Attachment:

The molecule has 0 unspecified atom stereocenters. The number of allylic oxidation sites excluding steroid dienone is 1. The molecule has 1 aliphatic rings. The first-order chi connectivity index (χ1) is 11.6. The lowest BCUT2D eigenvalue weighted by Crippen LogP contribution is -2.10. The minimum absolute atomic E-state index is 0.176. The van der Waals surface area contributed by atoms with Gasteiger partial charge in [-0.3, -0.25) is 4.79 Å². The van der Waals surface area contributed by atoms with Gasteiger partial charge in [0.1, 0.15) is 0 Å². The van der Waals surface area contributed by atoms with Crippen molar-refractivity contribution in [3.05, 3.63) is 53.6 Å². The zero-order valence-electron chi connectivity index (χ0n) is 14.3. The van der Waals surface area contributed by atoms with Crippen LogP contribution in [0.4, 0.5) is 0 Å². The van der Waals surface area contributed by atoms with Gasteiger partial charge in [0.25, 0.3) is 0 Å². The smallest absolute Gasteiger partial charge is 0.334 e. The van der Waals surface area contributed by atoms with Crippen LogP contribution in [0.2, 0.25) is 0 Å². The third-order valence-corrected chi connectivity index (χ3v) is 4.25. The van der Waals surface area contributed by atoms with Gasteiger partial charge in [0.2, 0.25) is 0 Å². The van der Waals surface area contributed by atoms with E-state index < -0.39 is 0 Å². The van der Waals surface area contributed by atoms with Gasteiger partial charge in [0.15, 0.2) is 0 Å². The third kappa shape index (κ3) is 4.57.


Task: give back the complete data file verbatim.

The molecule has 0 unspecified atom stereocenters. The number of allylic oxidation sites excluding steroid dienone is 1. The molecule has 1 aliphatic rings. The first-order chi connectivity index (χ1) is 11.6. The lowest BCUT2D eigenvalue weighted by Crippen LogP contribution is -2.10. The minimum absolute atomic E-state index is 0.176. The van der Waals surface area contributed by atoms with Gasteiger partial charge in [-0.3, -0.25) is 4.79 Å². The van der Waals surface area contributed by atoms with Gasteiger partial charge in [0.1, 0.15) is 0 Å². The van der Waals surface area contributed by atoms with Crippen molar-refractivity contribution in [3.05, 3.63) is 53.6 Å². The zero-order valence-electron chi connectivity index (χ0n) is 14.3. The van der Waals surface area contributed by atoms with Crippen LogP contribution in [0.4, 0.5) is 0 Å². The van der Waals surface area contributed by atoms with Gasteiger partial charge in [0.25, 0.3) is 0 Å². The smallest absolute Gasteiger partial charge is 0.334 e. The van der Waals surface area contributed by atoms with Crippen LogP contribution in [0.2, 0.25) is 0 Å². The third-order valence-corrected chi connectivity index (χ3v) is 4.25. The van der Waals surface area contributed by atoms with Gasteiger partial charge in [0.2, 0.25) is 0 Å². The van der Waals surface area contributed by atoms with E-state index < -0.39 is 0 Å². The van der Waals surface area contributed by atoms with Gasteiger partial charge in [0.15, 0.2) is 0 Å². The third kappa shape index (κ3) is 4.57.